Earning

The top 10 U.S. jobs where it's easiest to get promoted, according to LinkedIn

"You are your own PR team and the people you interact with at work have a significant influence on your career."

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The Great Resignation prompted many Americans to quit their jobs in search of a better one. More than 4 million people, or 2.8% of the workforce, left a job in October, according to the latest Labor Department data — the third-highest quits rate ever. At the same time, other hopeful workers are looking for a position that's a better fit with their current employer.

Getting a promotion can expand your role, boost your pay, and send a message that you're on the right professional track. But it can be easier to achieve in some jobs and industries. To find the top U.S. jobs where it's easiest to get ahead, LinkedIn's Economic Graph team studied internal promotion data at companies with more than 10 employees from November 2020 to October 2021. 

Here are the 10 roles where employees got the most frequent promotions.

10. Purchasing

Internal promotion rate: 12% above national average
Top regions: Fayetteville, Arkansas; Columbus, Ohio; Atlanta
Top skills: Strategic sourcing, procurement

9. Consulting

Internal promotion rate: 13% above national average
Top regions: Chicago, Boston, New York City
Top skills: Business analysis, agile methodologies

8. Sales

Internal promotion rate: 13% above national average
Top regions: Austin, Texas; Santa Barbara-Santa Maria, California; Raleigh-Durham-Chapel Hill, North Carolina
Top skills: Account management, cold calling

7. Finance

Internal promotion rate: 18% above national average
Top regions: Boston; Wilmington, North Carolina; Pittsburgh
Top skills: Financial analysis, finance modeling

6. Business development

Internal promotion rate: 26% above national average
Top regions: Fayetteville, Arkansas; Santa Barbara-Santa Maria, California; Chicago
Top skills: Tableau, strategy

5. Human resources

Internal promotion rate: 44% above national average
Top regions: Fayetteville, Arkansas; Boston; Raleigh-Durham-Chapel Hill, North Carolina
Top skills: Onboarding, applicant tracking systems, recruiting

4. Accounting

Internal promotion rate: 47% above national average
Top regions: Boston, Denver, Chicago
Top skills: Account reconciliation, generally accepted accounting principles

3. Program and project management

Internal promotion rate: 51% above national average
Top regions: Wilmington, North Carolina; Fayetteville, Arkansas; Raleigh-Durham-Chapel Hill, North Carolina
Top skills: Cross-functional team leadership, agile project management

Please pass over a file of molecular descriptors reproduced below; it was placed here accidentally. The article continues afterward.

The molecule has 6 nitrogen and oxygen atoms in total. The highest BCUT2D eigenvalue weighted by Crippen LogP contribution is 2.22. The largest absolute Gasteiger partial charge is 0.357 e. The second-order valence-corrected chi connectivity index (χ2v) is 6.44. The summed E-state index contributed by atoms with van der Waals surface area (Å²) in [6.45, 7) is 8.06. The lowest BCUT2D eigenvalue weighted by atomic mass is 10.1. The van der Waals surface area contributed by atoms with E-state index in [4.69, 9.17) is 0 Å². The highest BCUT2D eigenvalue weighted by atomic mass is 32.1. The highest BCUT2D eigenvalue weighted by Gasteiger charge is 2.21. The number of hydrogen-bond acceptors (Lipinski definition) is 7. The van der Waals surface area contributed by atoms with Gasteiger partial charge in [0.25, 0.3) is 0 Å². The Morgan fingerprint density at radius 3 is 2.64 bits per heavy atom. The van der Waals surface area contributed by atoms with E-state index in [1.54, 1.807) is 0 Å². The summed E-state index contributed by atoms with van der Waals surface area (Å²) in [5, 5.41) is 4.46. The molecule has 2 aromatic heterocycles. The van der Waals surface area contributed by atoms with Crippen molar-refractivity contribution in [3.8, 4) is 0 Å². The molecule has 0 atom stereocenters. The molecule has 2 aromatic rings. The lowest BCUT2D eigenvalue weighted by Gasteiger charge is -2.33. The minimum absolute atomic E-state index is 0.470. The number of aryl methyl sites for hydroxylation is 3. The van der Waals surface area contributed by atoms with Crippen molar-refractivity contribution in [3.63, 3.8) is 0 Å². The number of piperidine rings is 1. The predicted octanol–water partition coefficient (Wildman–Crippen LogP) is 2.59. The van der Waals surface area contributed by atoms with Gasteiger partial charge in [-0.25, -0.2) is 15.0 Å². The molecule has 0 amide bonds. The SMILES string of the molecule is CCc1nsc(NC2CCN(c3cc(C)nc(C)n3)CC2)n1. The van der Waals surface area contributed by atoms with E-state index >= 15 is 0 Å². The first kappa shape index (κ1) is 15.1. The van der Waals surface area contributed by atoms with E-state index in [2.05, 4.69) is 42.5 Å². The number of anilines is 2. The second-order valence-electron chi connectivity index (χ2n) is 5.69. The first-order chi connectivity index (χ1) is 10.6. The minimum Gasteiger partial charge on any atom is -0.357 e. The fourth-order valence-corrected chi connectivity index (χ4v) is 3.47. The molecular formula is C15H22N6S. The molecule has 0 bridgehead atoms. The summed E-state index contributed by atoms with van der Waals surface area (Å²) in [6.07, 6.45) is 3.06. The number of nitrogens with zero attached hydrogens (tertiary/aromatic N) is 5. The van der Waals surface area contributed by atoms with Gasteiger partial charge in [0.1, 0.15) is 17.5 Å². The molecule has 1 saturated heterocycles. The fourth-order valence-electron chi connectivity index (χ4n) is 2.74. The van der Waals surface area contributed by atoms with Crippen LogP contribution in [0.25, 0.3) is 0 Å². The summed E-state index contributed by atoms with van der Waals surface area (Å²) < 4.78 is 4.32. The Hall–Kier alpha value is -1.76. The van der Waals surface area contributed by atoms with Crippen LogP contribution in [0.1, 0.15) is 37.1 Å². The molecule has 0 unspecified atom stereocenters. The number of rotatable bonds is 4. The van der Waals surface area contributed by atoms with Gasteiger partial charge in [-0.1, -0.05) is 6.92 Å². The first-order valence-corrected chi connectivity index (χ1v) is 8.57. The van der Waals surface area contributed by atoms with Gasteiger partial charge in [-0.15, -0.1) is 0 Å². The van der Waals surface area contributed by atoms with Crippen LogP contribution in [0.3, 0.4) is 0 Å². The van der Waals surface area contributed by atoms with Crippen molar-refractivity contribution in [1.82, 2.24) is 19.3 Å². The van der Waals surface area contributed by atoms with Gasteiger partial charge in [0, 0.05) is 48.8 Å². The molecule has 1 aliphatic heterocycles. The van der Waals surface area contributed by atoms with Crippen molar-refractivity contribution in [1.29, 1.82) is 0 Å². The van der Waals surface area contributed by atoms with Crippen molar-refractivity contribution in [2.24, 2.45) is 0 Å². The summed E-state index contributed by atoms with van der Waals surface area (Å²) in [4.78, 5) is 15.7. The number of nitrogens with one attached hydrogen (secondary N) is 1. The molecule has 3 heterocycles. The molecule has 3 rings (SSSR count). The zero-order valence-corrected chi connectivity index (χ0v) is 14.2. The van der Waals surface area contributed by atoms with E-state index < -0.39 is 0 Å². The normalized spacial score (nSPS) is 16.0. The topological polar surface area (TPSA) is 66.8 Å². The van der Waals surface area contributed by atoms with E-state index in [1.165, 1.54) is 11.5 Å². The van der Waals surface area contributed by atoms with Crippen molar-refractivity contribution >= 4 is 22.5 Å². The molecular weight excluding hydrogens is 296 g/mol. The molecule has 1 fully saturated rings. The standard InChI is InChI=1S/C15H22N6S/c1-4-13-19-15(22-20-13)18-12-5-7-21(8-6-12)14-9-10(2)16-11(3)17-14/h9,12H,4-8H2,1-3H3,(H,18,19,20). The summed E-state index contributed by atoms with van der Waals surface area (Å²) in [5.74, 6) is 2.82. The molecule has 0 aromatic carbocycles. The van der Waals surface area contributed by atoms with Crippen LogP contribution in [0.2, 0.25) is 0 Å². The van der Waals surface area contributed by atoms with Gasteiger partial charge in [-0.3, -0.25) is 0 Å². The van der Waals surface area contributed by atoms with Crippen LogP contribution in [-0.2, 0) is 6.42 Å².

2. Marketing

Internal promotion rate: 94% above national average
Top regions: New York city; Boston; Austin, Texas
Top skills: Digital marketing, email marketing, content marketing

1. Product management

Internal promotion rate: 149% above national average
Top regions: Fayetteville, Arkansas; Austin, Texas; Richmond, Virginia
Top skills: Product strategy, product road mapping

'Knowing how to navigate your company' can help you get promoted

To gauge your chances of advancement, get a sense of how promotions are handled where you work. Some companies may encourage workers to move up the ladder every few years, while others may wait for a vacancy. In certain cases, you may have to negotiate with your manager to create a brand-new role.

"Advancement relies on a combination of knowing how to navigate your company structure and your skills," says Angelina Darrisaw, a career coach and founder and CEO of C-Suite Coach.

When you figure out what the patterns are, she suggests you keep in contact with your boss to monitor progress toward your end goal together. Offer to help out where possible. That can include not just meeting but exceeding your responsibilities, and building good rapport with co-workers.

"Networking is key when developing your personal and professional brand to make sure that you're creating opportunities for yourself," Darrisaw adds. "You are your own PR team, and the people you interact with at work have a significant influence on your career."

Networking is key when developing your personal and professional brand to make sure that you're creating opportunities for yourself.
Angelina Darrisaw
career coach and founder and CEO of C-Suite Coach

Outside of understanding how your company works, put some time in learning more about your own role, says Monster career expert Vicki Salemi: "You can angle for a promotion by becoming a knowledge expert. Pay close attention to skills needed to succeed. Look at job descriptions for the next level and identify the gap on your resume to see what needs to be filled."

During a performance review or scheduled sit-down with your manager, ask if your company offers online training or provides opportunities to upskill, Salemi says: "Express your interest in advancement with specific action items of what it will take to get there."

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